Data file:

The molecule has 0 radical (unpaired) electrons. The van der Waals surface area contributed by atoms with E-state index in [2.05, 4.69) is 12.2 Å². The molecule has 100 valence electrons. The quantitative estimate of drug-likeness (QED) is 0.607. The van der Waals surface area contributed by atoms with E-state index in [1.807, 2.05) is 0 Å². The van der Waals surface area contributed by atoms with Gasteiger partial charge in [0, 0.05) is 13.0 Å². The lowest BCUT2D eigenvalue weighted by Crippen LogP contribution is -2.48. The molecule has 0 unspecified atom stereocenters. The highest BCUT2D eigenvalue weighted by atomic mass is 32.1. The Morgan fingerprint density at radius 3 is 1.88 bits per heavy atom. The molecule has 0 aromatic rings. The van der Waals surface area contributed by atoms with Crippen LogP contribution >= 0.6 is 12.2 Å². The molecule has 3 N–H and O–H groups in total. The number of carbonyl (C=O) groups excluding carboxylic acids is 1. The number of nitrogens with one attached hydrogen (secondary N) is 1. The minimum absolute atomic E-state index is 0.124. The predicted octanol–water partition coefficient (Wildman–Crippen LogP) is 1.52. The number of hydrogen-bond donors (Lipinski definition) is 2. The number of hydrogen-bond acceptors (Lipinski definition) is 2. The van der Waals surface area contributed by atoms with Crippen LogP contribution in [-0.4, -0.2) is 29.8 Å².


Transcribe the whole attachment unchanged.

The molecule has 0 radical (unpaired) electrons. The van der Waals surface area contributed by atoms with E-state index in [2.05, 4.69) is 12.2 Å². The molecule has 100 valence electrons. The quantitative estimate of drug-likeness (QED) is 0.607. The van der Waals surface area contributed by atoms with E-state index in [1.807, 2.05) is 0 Å². The van der Waals surface area contributed by atoms with Gasteiger partial charge in [0, 0.05) is 13.0 Å². The lowest BCUT2D eigenvalue weighted by Crippen LogP contribution is -2.48. The molecule has 0 unspecified atom stereocenters. The highest BCUT2D eigenvalue weighted by atomic mass is 32.1. The Morgan fingerprint density at radius 3 is 1.88 bits per heavy atom. The molecule has 0 aromatic rings. The van der Waals surface area contributed by atoms with Crippen LogP contribution >= 0.6 is 12.2 Å². The molecule has 3 N–H and O–H groups in total. The number of carbonyl (C=O) groups excluding carboxylic acids is 1. The number of nitrogens with one attached hydrogen (secondary N) is 1. The minimum absolute atomic E-state index is 0.124. The predicted octanol–water partition coefficient (Wildman–Crippen LogP) is 1.52. The number of hydrogen-bond donors (Lipinski definition) is 2. The number of hydrogen-bond acceptors (Lipinski definition) is 2. The van der Waals surface area contributed by atoms with Crippen LogP contribution in [-0.4, -0.2) is 29.8 Å².